UK Nuclear Gambit Faces Long Odds Even With Sizewell’s Endorsement


The UK’s bold push to triple nuclear power capacity has progressed with the promise of government funding for the Sizewell C plant, but doubts remain over the government’s ability to license enough nuclear projects. by 2030 to achieve this goal.

Content of the article

(Bloomberg) —

Advertisement 2

Content of the article

The UK’s bold push to triple nuclear power capacity has progressed with the promise of government funding for the Sizewell C plant, but doubts remain over the government’s ability to license enough nuclear projects. by 2030 to achieve this goal.

Content of the article

Considering that it took about 10 years for the Electricité de France SA power plant to get there, the government’s bet on nuclear power – to help wean the nation off Russian fossil fuels and reduce emissions – is considered a long shot. And those odds could get worse for Prime Minister Boris Johnson’s successor.

“We’re going to push it through because it would be madness not to,” Johnson said Thursday outside the nearby Sizewell B power station. “Let’s think about our future, think about our children and grandchildren.

Advertisement 3

Content of the article

The government wants to deliver eight new nuclear reactors this decade – requiring approval at a rate equivalent to one a year. A building program of this scale has not been achieved on the continent since the French in the 1970s, prompting leaders to find alternative paths to achieve energy independence and legally binding emissions reductions.

“It will be extremely difficult for the government,” said Asgeir Heimisson, senior partner at Aurora Energy Research Ltd. “Investments are expected to take place approximately every three years from 2022, requiring a total of around £180bn of capital expenditure.”

It’s a challenge for the new prime minister, who will take over in the coming days amid a recession spurred by record energy prices and an inflation rate expected to reach 14% this winter.

Advertisement 4

Content of the article

By 2050, a fleet of new 24 gigawatt reactors is meant to provide a stable backup for offshore wind, Britain’s most advanced renewable technology. The short-term ambition here is also huge: to reach 50 gigawatts this decade.

If approvals do not arrive by 2030 and stations are not built by the 2040s, new gasworks may have to fill the void. They are relatively quick to build and can be raised or lowered depending on the wind supply. But the Committee on Climate Change has advised the government that stations must be clean from 2035, using carbon capture and storage technology to meet emission reduction targets.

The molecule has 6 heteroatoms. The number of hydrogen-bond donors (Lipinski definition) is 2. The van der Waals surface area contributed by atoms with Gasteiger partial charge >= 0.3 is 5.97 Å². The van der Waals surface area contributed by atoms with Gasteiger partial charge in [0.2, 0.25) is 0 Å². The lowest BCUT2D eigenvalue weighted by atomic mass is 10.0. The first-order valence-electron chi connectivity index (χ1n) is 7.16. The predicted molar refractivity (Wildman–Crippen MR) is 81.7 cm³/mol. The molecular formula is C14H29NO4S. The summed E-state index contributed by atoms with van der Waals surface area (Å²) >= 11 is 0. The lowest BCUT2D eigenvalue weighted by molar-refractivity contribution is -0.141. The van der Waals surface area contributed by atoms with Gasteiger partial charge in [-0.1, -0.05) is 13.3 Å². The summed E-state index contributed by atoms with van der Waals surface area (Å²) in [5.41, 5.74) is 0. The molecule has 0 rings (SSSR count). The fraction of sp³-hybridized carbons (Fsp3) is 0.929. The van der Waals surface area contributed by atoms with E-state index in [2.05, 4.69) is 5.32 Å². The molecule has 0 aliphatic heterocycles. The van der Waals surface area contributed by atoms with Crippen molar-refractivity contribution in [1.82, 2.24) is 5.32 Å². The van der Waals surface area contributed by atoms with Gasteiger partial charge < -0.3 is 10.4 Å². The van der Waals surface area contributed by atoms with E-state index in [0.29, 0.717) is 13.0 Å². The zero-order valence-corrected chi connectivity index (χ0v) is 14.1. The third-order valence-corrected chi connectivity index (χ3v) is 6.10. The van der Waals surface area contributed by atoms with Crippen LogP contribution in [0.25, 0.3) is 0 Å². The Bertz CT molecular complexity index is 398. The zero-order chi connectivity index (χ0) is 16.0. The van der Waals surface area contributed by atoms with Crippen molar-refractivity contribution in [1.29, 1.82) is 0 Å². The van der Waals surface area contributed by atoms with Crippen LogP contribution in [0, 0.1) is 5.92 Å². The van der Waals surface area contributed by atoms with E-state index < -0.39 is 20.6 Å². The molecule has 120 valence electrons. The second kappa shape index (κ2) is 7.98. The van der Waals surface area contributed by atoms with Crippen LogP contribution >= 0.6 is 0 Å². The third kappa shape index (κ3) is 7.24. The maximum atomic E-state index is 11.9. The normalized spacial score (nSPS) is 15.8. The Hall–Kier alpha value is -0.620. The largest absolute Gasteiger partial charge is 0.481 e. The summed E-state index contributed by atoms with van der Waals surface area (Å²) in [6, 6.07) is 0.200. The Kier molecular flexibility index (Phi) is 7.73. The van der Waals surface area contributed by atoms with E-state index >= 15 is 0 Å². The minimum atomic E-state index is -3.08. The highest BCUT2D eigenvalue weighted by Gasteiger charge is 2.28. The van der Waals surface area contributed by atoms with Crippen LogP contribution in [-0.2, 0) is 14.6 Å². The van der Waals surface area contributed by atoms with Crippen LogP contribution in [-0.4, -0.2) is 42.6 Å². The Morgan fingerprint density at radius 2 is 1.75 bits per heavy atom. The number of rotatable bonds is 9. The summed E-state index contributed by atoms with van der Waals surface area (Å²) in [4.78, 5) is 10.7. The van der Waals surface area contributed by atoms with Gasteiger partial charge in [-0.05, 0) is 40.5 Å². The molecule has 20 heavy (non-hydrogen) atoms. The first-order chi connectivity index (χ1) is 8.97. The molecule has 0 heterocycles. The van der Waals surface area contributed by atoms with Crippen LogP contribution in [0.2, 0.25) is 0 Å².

The government’s stance on phasing out oil and gas supplies has softened in recent months. The Jackdaw natural gas field in the North Sea was approved in June, eight months after the regulator blocked the project on environmental grounds.

Advertisement 5

Content of the article

To help offset a windfall 25% tax on oil and gas profits, energy companies can make new investments in extraction.

Then there is coal, which may be removed from the list of imminent extinctions to relieve consumers.

The Sizewell project still needs significant support from private investors before a final investment decision is made. It would succeed Hinkley Point C, the UK’s first nuclear power station for three decades. Progress at Hinkley is costing more and taking longer to build than expected, raising concerns about whether the government is right to rely so heavily on technology.

Funding is the biggest hurdle for new stations, with Sizewell priced at £20bn ($23bn) at the start of this year, but material costs have since risen. An overhaul of the funding mechanism aims to attract more funds. The regulated asset base, or RAB, model is meant to encourage private investors and dilute the construction risk assumed by the developer and taxpayers.

Advertising 6

Content of the article

The government’s £700m investment is expected to constitute a 20% stake in the project, with EDF taking a further 20%. Greencoat Capital LLC, one of the UK’s largest renewable energy fund managers, is considering investing, founder Richard Nourse said in July.

Sizewell represents a “ray of hope” for the nuclear industry, said Vince Zabielski, partner at Pillsbury Winthrop Shaw Pittman LLC. “The investment is promising, but the decision is about 10 years behind schedule.”

The RAB model is a significant step to getting more projects approved, but it will not yet open the floodgates for funding, said Luba Kotzeva de Diaz, managing director of European energy and renewables at Lazard Ltd.

The 24 gigawatt target is “not viable if every project is done through negotiation that takes five to 10 years,” she said.

Advertising

comments

Postmedia is committed to maintaining a lively yet civil discussion forum and encourages all readers to share their views on our articles. Comments can take up to an hour to be moderated before appearing on the site. We ask that you keep your comments relevant and respectful. We have enabled email notifications. You will now receive an email if you receive a reply to your comment, if there is an update to a comment thread you follow, or if a user follows you comments. See our Community Guidelines for more information and details on how to adjust your email settings.

financialpost

Back to top button